At the end of 1948, Air Material Command was instructed to buy 70 test vehicles.[12] Over 74 launches took place at the Alamogordo Guided Missile Test Base[13] beginning on 23 July 1947 (the 39th launch).[14] A ramjet powered Model 602 first flew on 14 November 1947, and a liquid-fuel rocket Model 601 on 12 March 1948.[15] By the end of the test program in 1950, 114 launches were carried out, with the last on 15 August 1950.[16]

By 1949 the performance of the competing Nike design had demonstrated capabilities similar to GAPA, at about 25 miles (40 kilometres), and was much closer to being ready for deployment. The Department of Defense (DoD) saw no need for two systems with similar performance, and inter-service fighting since the 1948 creation of the Air Force was a constant problem for the DoD. They eventually decided the matter in 1949 when the Joint Chiefs of Staff determined that each branch of the armed forces would conduct missile development according to its mission[17] and handed the Army control of all short-range air defences, whether missile or gun.[12] GAPA was cancelled outright,[18] and a new contract for a much longer-range weapon was created under MX-1599. To keep GAPA development alive in the meantime, the US Air Force re-directed funding from an anti-ballistic missile program, Project Thumper, which was being ended in favour of a more advanced system, Project Wizard.[19]

Computer work[edit]

Boeing built two computers to aid with development of the GAPA effort. The first was the BEMAC, Boeing Electro-Mechanical Analog Computer, which was used for various calculations and aerodynamic research. The second, BEAC, the Boeing Electronic Analog Computer, was developed in 1949 in Seattle to aid calculations in the GAPA project. BEAC proved so useful that other divisions within the company started asking for time on the system. This led the Physical Research Unit to build further examples of improved models of BEAC for the Acoustics and Electrical Department, Aerodynamics, Power Plant, Mechanical Equipment and Structures Department. Given the success of the BEAC design, the company began to offer it commercially in 1950. Sales continued through the 1950s.[20]

Bomarc[edit]

The new MX-1599 also ran into development and funding problems, and repeated early history when the project was joined by the team from the Michigan Aeronautical Research Center (MARC) working on Project Wizard. Wizard was based on a high performance missile, existing only on paper, able to intercept missiles travelling at up to 4,000 mph (6,400 km/h) at altitudes up to 500,000 ft (150 km). Wizard had also put considerable thought into the problem of early detection and communications needed for interceptions that lasted only minutes. The combination of the two teams, from Boeing and MARC, resulted in the new BOMARC name. At the time the Air Force considered missiles to be unmanned aircraft, and assigned the new missile the "F-99" name, considering its role to be the same as a fighter aircraft. This was later changed to "Interceptor Missile", IM-99. and finally CIM-10 Bomarc when the 1962 United States Tri-Service missile and drone designation system was introduced.[21]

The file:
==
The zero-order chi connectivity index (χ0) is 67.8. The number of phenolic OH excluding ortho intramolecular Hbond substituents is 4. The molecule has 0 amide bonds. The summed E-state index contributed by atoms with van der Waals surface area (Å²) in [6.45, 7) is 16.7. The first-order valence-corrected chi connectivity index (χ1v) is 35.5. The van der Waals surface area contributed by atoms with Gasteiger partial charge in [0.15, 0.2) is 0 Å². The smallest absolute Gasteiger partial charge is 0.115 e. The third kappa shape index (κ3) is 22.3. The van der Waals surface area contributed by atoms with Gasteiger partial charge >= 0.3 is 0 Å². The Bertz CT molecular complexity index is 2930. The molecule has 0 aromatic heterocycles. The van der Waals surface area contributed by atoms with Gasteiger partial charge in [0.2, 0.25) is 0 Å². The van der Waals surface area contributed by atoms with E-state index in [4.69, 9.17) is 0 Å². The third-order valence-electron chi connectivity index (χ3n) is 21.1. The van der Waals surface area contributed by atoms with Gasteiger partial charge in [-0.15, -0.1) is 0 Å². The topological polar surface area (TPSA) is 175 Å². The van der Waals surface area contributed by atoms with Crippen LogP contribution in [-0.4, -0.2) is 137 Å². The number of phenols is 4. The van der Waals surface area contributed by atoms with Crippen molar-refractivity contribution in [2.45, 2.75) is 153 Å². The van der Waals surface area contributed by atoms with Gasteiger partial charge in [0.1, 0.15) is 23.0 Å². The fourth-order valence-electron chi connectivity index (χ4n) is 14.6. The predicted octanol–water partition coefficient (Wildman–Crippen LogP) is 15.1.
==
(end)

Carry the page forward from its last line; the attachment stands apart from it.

Bomarc development dragged on, and by 1956 less than 25 test launches had taken place, many of them failures. By this point the Army had begun early production of its greatly improved Nike Hercules missile, which offered high supersonic speeds, intercept altitudes as high as 100,000 ft (30 km), and ranges on the order of 75 mi (121 km). Although Bomarc's range was much greater than Hercules, the mission of protecting cities was adequately served, and Hercules was dramatically simpler, cheaper and more reliable (Bomarc was estimated to be ready to fire 25% of the time or less).[22]

Description[edit]

There were three main models of the GAPA vehicle, and their layout differed considerably. All were "missile like" with four cropped-delta fins at the extreme rear of a cylindrical fuselage capped with an ogive nose cone. Aerodynamic lift for control was provided by a long wing running along the upper surface of the fuselage, only slightly wider that the body. The wing tapered to a point just behind the nose cone. The booster was about the same length as the missile, although slightly larger in diameter and featuring much larger cropped-delta fins.

GAPA used beam riding guidance, in which the missile attempts to keep itself centred in the middle of a radar signal that is pointed directly at the target. This system allows a single powerful radar to act as both the tracking and guidance system. However, beam riding also means that the missile has to fly directly at its target, and therefore cannot "lead" it to a calculated intercept point. This means of guidance is generally inefficient as it requires the missile to continue maneuvering throughout the approach as the radar is moved to continue tracking the target. This can be significant in the case of high-speed aircraft.

External image
Alamogorda launch site map (p. 18) & "GAPA Model 601" on launcher (p. 20)

See also[edit]

References[edit]

Citations
  1. ^ Parsch 2004.
  2. ^ "Boeing: GAPA (Ground-to-Air Pilotless Aircraft)". boeing.com. 2014. Retrieved 31 January 2014. 
  3. ^ a b Rosenberg 1964, p. 76.
  4. ^ Westerman 2001, p. 197.
  5. ^ Westerman 2001, p. 11.
  6. ^ a b Cagle 1973, I.
  7. ^ FAS 1999.
  8. ^ ACC 1996, p. 11.
  9. ^ Bushnell 1986, pp. 1-2.
  10. ^ McMullen 1980, p. 50.
  11. ^ McMullen 1980, p. 51.
  12. ^ a b McMullen 1980, p. 90.
  13. ^ Bushnell 1986, p. 1.
  14. ^ "Rocket Trials Center Moved". Eugene Register-Guard. 24 July 1947. p. 6. 
  15. ^ Bushnell 1986, p. 2.
  16. ^ Bushnell 1986, p. 3.
  17. ^ HAER 1966.
  18. ^ McMullen 1980, p. 91.
  19. ^ McMullen 1980, pp. 90-91.
  20. ^ Small, James. The Analogue Alternative... pp. 47–48. Retrieved 2013-08-09. 
  21. ^ Parsch 2002
  22. ^ Cagle 1973, pp. 144-148.
Bibliography